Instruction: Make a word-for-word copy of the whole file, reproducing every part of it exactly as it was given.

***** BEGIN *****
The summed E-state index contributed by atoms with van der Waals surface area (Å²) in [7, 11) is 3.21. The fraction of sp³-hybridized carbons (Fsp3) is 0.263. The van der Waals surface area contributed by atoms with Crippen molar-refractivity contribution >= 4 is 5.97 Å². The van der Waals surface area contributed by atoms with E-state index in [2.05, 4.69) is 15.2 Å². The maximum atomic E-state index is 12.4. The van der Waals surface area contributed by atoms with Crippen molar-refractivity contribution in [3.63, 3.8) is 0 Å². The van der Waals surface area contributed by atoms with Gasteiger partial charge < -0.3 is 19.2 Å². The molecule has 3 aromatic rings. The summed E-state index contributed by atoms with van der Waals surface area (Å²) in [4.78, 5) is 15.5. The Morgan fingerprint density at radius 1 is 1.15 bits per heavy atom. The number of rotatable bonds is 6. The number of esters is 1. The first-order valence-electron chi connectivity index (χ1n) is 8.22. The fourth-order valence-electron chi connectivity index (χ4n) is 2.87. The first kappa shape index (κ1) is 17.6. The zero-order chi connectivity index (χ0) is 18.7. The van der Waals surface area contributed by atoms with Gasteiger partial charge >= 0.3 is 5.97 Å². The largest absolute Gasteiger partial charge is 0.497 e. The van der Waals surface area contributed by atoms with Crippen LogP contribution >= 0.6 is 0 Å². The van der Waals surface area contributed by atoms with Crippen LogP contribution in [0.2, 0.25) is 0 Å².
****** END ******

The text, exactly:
The summed E-state index contributed by atoms with van der Waals surface area (Å²) in [7, 11) is 3.21. The fraction of sp³-hybridized carbons (Fsp3) is 0.263. The van der Waals surface area contributed by atoms with Crippen molar-refractivity contribution >= 4 is 5.97 Å². The van der Waals surface area contributed by atoms with E-state index in [2.05, 4.69) is 15.2 Å². The maximum atomic E-state index is 12.4. The van der Waals surface area contributed by atoms with Crippen molar-refractivity contribution in [3.63, 3.8) is 0 Å². The van der Waals surface area contributed by atoms with Gasteiger partial charge < -0.3 is 19.2 Å². The molecule has 3 aromatic rings. The summed E-state index contributed by atoms with van der Waals surface area (Å²) in [4.78, 5) is 15.5. The Morgan fingerprint density at radius 1 is 1.15 bits per heavy atom. The number of rotatable bonds is 6. The number of esters is 1. The first-order valence-electron chi connectivity index (χ1n) is 8.22. The fourth-order valence-electron chi connectivity index (χ4n) is 2.87. The first kappa shape index (κ1) is 17.6. The zero-order chi connectivity index (χ0) is 18.7. The van der Waals surface area contributed by atoms with Gasteiger partial charge >= 0.3 is 5.97 Å². The largest absolute Gasteiger partial charge is 0.497 e. The van der Waals surface area contributed by atoms with Crippen LogP contribution >= 0.6 is 0 Å². The van der Waals surface area contributed by atoms with Crippen LogP contribution in [0.2, 0.25) is 0 Å².